Sepsis Awareness Month: Most adults think opioid overdoses more deadly than sepsis

Sept. 4, 2019
Survey reveals many U.S. adults are more aware of less common and less deadly conditions than they are of sepsis, which takes a life every two minutes.

Timed to coincide with Sepsis Awareness Month, Sepsis Alliance has released the results of its annual Sepsis Awareness Survey, conducted by Radius Global Market Research. The survey revealed that sepsis awareness remains at an all-time high of 65 percent, year over year. However, there still is a significant lack of understanding about the prevalence, severity, and deadliness of sepsis.

“Sepsis is the public health crisis that no one is talking about,” said Thomas Heymann, President and Executive Director, Sepsis Alliance in a public announcement. “Despite the millions of lives sepsis impacts and its immense economic toll, the survey found that the public is much more familiar with conditions, such as stroke and diabetes, which take far fewer lives. This is very concerning.”

Sepsis, the body’s life-threatening response to infection, affects 1.7 million people and takes an estimated 270,000 lives every year in the United States. It takes more lives than opioid overdoses, breast cancer, and prostate cancer combined. Yet, 76 percent of U.S. adults incorrectly believe that more people die of opioid overdoses in one year than from sepsis.

Only 1 percent of adults report having never heard of diabetes and stroke, whereas 22 percent indicated that they had never heard of sepsis. Despite stroke affecting less than half the number of people diagnosed with sepsis each year, the three stroke symptoms listed in the survey were correctly identified by most adults (57 percent). Yet, more than one-third of adults say they do not know the symptoms of sepsis at all, and only 14 percent could correctly identify all the symptoms of sepsis listed in the survey.

Sepsis awareness is further impacted by race and income. The survey found that people who identify as non-Hispanic white are more likely to have heard the word sepsis than those who identify as non-Hispanic black or Hispanic. Additionally, people with incomes of $75,000 or higher are more likely to have heard of sepsis than those with incomes less than $50,000.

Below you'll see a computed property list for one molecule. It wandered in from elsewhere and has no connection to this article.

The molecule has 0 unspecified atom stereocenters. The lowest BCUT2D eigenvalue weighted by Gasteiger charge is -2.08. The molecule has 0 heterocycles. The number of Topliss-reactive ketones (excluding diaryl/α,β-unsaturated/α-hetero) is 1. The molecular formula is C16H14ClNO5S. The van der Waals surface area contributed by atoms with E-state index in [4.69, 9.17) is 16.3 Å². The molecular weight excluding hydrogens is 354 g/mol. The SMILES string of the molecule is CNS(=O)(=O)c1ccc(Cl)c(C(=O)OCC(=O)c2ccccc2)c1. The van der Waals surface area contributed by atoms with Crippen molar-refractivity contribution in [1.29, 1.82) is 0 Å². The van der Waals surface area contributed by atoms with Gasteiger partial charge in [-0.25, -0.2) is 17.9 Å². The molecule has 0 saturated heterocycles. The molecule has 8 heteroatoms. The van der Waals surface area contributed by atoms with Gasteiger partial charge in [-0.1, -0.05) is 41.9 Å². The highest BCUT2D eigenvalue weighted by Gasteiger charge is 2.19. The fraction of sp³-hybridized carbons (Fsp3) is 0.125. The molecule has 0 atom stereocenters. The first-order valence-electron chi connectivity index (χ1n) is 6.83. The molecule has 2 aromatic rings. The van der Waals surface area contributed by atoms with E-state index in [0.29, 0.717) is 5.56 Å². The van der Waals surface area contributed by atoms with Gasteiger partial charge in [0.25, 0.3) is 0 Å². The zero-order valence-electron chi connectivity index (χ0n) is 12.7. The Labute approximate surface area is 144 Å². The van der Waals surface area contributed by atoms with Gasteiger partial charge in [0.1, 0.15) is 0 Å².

The survey also revealed that the majority of adults who are aware of sepsis heard about it through TV (26 percent) or from a friend/loved one (26 percent). Only 13 percent of adults heard about sepsis from their healthcare provider.

“When more people have heard the word sepsis on TV than have heard about it from their own healthcare provider, it is not surprising that they do not truly understand how common and deadly it is,” said Steven Q. Simpson, MD, Chief Medical Officer, Sepsis Alliance. “That is why Sepsis Alliance convenes Sepsis Awareness Month every September to raise sepsis awareness among both the public and providers. We want patients to be able to recognize the signs and symptoms of sepsis so they can seek help in time, and we want providers to be able to identify and diagnose sepsis quickly, as well as to educate their patients about sepsis.”

Sepsis: It’s About TIMETM, is a national campaign by Sepsis Alliance to raise awareness of the signs and symptoms of sepsis and the urgent need to seek treatment when symptoms are recognized. Key to the campaign is the memory aid TIME, which stands for:

·  T- TEMPERATURE higher or lower than normal

·  I – signs of an INFECTION


·  E – Feeling EXTREMELY ILL.

This Sepsis Awareness Month, Sepsis Alliance is inviting the public, media, and healthcare providers to take the TIME to save lives. To learn more about Sepsis Awareness Month and how to get involved, please visit